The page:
And for many children, the months and years leading up to puberty can be difficult as well.
Even before your child experiences physical changes, her body is preparing for this next step. As the hormones begin to do their job, your child?s fluctuating moods will reflect that inner turmoil. As one parent said about her preteen daughter, "Ashley went to bed one night as an optimistic, confident 10-year-old with a world of friends, but woke up the next day as a disjointed, moody person who hated the world and everyone in it."
The late elementary years are bound to be a little tough for any kid. Not quite grown up, but no longer a child, your child is struggling to figure out where he fits. Your daughter may go to school wearing a bra and a splash of your favorite afterbath spray, then come home, throw on a pair of torn jeans, and climb into a tree fort with the neighborhood kids. The home run hitter who slides into base and smiles at a cute girl may still ask you to cuddle with before he falls asleep at night? and it?s all normal!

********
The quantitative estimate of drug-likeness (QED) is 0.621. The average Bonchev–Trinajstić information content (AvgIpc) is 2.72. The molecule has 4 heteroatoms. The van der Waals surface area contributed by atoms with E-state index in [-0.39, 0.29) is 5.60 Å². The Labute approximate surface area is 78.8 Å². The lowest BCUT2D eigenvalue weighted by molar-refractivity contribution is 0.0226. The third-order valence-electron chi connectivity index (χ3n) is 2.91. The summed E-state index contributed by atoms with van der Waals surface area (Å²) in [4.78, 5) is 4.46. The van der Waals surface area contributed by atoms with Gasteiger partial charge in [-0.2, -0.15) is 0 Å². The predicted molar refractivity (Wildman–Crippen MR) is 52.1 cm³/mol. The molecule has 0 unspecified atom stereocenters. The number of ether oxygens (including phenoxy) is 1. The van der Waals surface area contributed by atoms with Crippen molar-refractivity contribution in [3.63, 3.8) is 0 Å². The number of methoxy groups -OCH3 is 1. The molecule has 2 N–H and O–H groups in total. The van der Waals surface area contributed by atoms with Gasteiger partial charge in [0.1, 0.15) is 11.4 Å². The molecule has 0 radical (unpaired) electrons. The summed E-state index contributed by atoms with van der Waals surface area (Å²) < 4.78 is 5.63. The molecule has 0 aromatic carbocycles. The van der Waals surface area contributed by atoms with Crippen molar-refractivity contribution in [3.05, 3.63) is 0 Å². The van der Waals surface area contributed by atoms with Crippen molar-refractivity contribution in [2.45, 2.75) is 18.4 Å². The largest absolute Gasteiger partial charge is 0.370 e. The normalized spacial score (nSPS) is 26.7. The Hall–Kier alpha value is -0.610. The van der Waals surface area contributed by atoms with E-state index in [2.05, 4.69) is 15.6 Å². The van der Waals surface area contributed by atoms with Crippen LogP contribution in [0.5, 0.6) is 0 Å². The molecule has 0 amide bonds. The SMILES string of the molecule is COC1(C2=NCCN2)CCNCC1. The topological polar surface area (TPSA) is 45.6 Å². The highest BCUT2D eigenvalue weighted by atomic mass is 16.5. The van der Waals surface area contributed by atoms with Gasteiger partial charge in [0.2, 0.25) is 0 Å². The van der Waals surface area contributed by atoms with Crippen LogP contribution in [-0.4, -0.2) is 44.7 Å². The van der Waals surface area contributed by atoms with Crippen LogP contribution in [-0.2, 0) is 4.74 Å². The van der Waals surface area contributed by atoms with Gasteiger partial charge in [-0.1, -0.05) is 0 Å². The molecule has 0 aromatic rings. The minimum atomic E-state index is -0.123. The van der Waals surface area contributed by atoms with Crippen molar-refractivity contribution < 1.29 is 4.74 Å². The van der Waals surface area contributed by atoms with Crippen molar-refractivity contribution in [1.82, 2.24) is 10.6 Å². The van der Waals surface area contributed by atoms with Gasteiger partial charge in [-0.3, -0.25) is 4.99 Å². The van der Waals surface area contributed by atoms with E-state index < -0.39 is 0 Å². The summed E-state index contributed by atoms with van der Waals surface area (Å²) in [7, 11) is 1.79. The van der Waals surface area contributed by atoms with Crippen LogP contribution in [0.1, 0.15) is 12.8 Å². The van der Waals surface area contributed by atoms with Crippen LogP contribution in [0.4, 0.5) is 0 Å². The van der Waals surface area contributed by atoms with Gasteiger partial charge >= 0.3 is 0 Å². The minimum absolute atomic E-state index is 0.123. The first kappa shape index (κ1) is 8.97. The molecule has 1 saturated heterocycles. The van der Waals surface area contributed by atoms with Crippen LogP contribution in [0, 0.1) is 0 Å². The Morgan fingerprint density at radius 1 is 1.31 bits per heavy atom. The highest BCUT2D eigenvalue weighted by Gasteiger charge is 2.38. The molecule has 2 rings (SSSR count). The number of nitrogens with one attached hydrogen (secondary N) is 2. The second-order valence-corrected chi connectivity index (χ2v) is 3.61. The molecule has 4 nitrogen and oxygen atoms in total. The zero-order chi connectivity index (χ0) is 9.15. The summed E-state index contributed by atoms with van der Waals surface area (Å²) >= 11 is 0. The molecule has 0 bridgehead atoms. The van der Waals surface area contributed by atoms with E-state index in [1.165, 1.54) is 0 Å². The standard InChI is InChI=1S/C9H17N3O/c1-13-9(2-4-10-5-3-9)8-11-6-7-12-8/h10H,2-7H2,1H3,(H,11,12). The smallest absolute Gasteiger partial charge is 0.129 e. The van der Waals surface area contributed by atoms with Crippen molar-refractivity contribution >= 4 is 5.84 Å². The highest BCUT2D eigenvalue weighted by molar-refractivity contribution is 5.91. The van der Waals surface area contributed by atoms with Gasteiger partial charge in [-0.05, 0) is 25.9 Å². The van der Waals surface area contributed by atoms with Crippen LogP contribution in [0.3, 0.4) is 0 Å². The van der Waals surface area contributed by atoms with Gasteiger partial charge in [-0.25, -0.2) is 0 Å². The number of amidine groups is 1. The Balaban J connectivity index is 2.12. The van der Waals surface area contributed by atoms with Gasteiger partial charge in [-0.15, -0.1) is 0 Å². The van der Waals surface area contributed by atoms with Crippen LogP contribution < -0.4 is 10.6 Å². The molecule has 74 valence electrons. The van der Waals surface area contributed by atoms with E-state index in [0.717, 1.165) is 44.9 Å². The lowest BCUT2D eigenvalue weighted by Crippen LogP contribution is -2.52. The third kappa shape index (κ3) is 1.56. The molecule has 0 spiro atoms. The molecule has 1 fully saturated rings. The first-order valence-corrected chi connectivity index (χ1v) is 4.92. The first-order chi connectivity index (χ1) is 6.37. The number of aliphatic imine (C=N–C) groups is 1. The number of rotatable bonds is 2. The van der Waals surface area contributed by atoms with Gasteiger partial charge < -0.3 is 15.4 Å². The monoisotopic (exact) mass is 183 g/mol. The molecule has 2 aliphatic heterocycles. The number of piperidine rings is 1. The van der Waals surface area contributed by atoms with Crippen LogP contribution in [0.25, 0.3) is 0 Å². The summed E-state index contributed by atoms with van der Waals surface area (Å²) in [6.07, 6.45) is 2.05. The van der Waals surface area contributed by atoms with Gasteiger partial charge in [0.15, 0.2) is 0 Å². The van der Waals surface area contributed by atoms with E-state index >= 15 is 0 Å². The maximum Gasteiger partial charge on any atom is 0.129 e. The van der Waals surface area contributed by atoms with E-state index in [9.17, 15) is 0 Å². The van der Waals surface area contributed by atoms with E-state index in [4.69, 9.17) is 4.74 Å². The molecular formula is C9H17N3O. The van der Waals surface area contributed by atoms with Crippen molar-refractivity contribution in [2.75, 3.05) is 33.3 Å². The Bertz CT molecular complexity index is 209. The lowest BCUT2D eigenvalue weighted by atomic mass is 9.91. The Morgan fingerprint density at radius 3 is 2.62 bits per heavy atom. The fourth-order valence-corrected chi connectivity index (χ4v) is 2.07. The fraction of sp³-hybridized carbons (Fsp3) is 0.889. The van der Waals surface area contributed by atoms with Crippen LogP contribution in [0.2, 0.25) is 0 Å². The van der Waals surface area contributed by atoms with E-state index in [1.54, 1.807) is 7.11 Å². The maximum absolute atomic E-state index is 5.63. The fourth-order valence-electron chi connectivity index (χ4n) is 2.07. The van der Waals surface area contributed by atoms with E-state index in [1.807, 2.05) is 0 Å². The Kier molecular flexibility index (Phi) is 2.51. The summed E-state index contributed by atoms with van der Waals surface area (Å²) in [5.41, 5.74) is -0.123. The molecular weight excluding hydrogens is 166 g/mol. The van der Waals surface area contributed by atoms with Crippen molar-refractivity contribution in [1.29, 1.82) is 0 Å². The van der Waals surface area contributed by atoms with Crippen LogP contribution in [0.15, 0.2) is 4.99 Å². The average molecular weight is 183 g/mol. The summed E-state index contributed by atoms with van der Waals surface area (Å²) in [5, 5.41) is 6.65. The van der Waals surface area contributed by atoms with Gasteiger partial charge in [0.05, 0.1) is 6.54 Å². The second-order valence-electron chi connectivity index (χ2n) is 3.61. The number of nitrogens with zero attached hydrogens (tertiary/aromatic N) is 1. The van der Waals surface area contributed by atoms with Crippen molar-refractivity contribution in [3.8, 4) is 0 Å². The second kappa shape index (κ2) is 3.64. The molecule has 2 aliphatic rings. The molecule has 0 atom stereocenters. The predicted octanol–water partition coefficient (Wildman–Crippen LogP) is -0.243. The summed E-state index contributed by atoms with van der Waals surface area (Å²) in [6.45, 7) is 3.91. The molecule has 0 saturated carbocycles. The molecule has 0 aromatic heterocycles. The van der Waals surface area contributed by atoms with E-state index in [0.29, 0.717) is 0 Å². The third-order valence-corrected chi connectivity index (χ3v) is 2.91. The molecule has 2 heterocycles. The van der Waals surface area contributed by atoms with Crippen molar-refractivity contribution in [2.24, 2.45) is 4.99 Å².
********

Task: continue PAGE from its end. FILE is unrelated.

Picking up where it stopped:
Outwardly, your late elementary child is a passionate bundle of energy and enthusiasm; inwardly, she might live with a growing sense of insecurity. This insecurity can affect everything from her feelings about school or her family to her relationship with God. It?s essential that you stay connected to your child during this time, even if she seems to push you away. She needs to know you?re available any time she needs to talk about the changes she?s experiencing.1